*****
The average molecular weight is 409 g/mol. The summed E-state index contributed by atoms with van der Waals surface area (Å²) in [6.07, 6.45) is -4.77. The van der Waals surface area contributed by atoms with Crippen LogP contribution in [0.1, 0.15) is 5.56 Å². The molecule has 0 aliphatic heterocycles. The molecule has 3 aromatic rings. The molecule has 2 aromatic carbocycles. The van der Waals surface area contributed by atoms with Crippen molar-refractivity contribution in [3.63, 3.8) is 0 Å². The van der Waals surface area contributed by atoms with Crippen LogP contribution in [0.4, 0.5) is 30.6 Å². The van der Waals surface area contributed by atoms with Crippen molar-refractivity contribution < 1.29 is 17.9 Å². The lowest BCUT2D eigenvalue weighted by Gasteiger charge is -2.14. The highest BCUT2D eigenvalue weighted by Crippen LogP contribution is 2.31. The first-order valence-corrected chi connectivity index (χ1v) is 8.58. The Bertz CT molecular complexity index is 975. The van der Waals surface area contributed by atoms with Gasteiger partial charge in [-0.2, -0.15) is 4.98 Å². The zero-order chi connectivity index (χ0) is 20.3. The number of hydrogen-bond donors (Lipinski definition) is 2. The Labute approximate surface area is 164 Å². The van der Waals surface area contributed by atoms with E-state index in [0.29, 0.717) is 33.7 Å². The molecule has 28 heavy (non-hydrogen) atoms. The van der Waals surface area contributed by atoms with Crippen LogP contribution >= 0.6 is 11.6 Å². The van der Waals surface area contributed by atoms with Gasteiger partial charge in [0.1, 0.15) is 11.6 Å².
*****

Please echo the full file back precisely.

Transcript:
The average molecular weight is 409 g/mol. The summed E-state index contributed by atoms with van der Waals surface area (Å²) in [6.07, 6.45) is -4.77. The van der Waals surface area contributed by atoms with Crippen LogP contribution in [0.1, 0.15) is 5.56 Å². The molecule has 0 aliphatic heterocycles. The molecule has 3 aromatic rings. The molecule has 2 aromatic carbocycles. The van der Waals surface area contributed by atoms with Crippen molar-refractivity contribution in [3.63, 3.8) is 0 Å². The van der Waals surface area contributed by atoms with Crippen LogP contribution in [0.4, 0.5) is 30.6 Å². The van der Waals surface area contributed by atoms with Crippen molar-refractivity contribution < 1.29 is 17.9 Å². The lowest BCUT2D eigenvalue weighted by Gasteiger charge is -2.14. The highest BCUT2D eigenvalue weighted by Crippen LogP contribution is 2.31. The first-order valence-corrected chi connectivity index (χ1v) is 8.58. The Bertz CT molecular complexity index is 975. The van der Waals surface area contributed by atoms with Gasteiger partial charge in [-0.2, -0.15) is 4.98 Å². The zero-order chi connectivity index (χ0) is 20.3. The number of hydrogen-bond donors (Lipinski definition) is 2. The Labute approximate surface area is 164 Å². The van der Waals surface area contributed by atoms with E-state index in [0.29, 0.717) is 33.7 Å². The molecule has 28 heavy (non-hydrogen) atoms. The van der Waals surface area contributed by atoms with Crippen LogP contribution >= 0.6 is 11.6 Å². The van der Waals surface area contributed by atoms with Gasteiger partial charge in [0.1, 0.15) is 11.6 Å².